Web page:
It doesn’t take a great deal of sophistication, expertise, or vision to destroy somebody else’s work. Like a sledgehammer on demolition day, it doesn’t take much to damage the reputation of a company, group, or public figure. Often a false accusation will do the job, especially in this social-media age.Read More »
State officials say Arizona issued nearly 390,000 specialty license plates in 2015, raising more than $6.5 million for charities and nonprofits.Read More »
Special license plates are a constant source of legislation and discussion at the Arizona Legislature, whether bills are sponsored to repeal plates, normalize designs or introduce new ones. Here’s a numerical look at the plates themselves and the legislation they’ve inspired.Read More »
Arizona Gov. Jan Brewer has signed a bill approving a license plate that would raise money for public school teachers.Read More »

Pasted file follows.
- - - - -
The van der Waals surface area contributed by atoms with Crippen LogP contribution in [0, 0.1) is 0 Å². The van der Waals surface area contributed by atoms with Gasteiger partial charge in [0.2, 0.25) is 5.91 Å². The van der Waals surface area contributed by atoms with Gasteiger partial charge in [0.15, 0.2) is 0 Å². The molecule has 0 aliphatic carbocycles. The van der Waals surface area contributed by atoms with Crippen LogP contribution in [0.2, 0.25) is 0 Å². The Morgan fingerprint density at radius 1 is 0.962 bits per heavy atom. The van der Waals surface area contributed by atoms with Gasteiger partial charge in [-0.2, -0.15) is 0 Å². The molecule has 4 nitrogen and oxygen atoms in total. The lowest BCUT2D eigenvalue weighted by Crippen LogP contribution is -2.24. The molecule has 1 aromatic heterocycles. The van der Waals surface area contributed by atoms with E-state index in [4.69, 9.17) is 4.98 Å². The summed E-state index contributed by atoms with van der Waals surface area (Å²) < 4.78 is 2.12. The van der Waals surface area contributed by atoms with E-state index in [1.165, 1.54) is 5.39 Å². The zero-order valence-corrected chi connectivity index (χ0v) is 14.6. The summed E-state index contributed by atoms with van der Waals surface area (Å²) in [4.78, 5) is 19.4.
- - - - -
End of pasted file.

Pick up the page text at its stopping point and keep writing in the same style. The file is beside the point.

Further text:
If a cactus and sunset don’t suit a driver, Arizonans can now opt for one of the 49 specialty plates when they register their cars.
But some call the numerous specialty plates, including the ironic Tea Party plate and one for the embattled Phoenix Coyotes, a threat to public safety and private groups using the government to pad their bottom lines.
The Arizona Legislature has had its share of the trivial to pursue. Take the 1985 effort to pre-test legislative candidates on reading and IQ, which would have then posted the results on the ballot. Or how about the bill that would have required candidates for the Legislature to take a drug test? But if Arizona legislators love anything, it's license plates.Read More »
A bill amended to help fund research into childhood diseases is headed for the 9th Floor after the House approved the measure in a 39-12 vote June 26. The bill, S1017, expands the list of special license plates to include a "childhood cancer research plate."Read More »
A Senate panel has rejected a measure that would allow motorists whose license plates are obscured to avoid paying a fine if caught. Last year, lawmakers passed a state law to prohibit the obstruction of the name of the state on Arizona license plates. Violating the law is a civil offense and carries a fine of $110 to $200.Read More »